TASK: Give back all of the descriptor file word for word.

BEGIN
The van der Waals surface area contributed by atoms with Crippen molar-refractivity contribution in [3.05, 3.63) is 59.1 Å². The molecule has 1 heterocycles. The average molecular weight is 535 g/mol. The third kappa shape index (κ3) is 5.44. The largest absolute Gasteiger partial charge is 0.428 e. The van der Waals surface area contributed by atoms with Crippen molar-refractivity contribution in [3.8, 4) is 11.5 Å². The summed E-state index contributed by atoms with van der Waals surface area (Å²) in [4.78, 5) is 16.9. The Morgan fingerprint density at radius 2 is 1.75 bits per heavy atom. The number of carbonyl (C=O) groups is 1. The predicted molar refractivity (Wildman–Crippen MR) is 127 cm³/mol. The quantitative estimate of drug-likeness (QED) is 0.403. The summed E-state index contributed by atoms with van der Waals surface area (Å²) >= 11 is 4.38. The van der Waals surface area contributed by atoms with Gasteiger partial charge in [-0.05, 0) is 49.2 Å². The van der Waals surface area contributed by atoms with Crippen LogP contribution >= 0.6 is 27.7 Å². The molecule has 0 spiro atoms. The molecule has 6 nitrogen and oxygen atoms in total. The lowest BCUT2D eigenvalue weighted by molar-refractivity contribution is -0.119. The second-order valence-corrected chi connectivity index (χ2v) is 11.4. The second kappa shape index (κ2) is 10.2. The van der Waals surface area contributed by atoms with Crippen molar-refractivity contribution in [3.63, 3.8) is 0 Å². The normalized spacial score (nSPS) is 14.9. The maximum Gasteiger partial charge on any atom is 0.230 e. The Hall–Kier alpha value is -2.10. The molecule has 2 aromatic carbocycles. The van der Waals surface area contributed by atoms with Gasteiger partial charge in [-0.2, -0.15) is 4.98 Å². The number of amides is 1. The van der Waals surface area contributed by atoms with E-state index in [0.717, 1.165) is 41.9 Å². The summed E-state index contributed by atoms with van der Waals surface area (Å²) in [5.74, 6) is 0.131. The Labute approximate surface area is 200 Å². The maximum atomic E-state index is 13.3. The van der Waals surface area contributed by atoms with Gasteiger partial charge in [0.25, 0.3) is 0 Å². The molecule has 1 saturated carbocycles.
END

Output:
The van der Waals surface area contributed by atoms with Crippen molar-refractivity contribution in [3.05, 3.63) is 59.1 Å². The molecule has 1 heterocycles. The average molecular weight is 535 g/mol. The third kappa shape index (κ3) is 5.44. The largest absolute Gasteiger partial charge is 0.428 e. The van der Waals surface area contributed by atoms with Crippen molar-refractivity contribution in [3.8, 4) is 11.5 Å². The summed E-state index contributed by atoms with van der Waals surface area (Å²) in [4.78, 5) is 16.9. The Morgan fingerprint density at radius 2 is 1.75 bits per heavy atom. The number of carbonyl (C=O) groups is 1. The predicted molar refractivity (Wildman–Crippen MR) is 127 cm³/mol. The quantitative estimate of drug-likeness (QED) is 0.403. The summed E-state index contributed by atoms with van der Waals surface area (Å²) >= 11 is 4.38. The van der Waals surface area contributed by atoms with Gasteiger partial charge in [-0.05, 0) is 49.2 Å². The van der Waals surface area contributed by atoms with Crippen LogP contribution >= 0.6 is 27.7 Å². The molecule has 0 spiro atoms. The molecule has 6 nitrogen and oxygen atoms in total. The lowest BCUT2D eigenvalue weighted by molar-refractivity contribution is -0.119. The second-order valence-corrected chi connectivity index (χ2v) is 11.4. The second kappa shape index (κ2) is 10.2. The van der Waals surface area contributed by atoms with Crippen molar-refractivity contribution in [3.63, 3.8) is 0 Å². The normalized spacial score (nSPS) is 14.9. The maximum Gasteiger partial charge on any atom is 0.230 e. The Hall–Kier alpha value is -2.10. The molecule has 2 aromatic carbocycles. The van der Waals surface area contributed by atoms with Gasteiger partial charge in [-0.2, -0.15) is 4.98 Å². The number of amides is 1. The van der Waals surface area contributed by atoms with E-state index in [0.717, 1.165) is 41.9 Å². The summed E-state index contributed by atoms with van der Waals surface area (Å²) in [5.74, 6) is 0.131. The Labute approximate surface area is 200 Å². The maximum atomic E-state index is 13.3. The van der Waals surface area contributed by atoms with Gasteiger partial charge in [0.25, 0.3) is 0 Å². The molecule has 1 saturated carbocycles.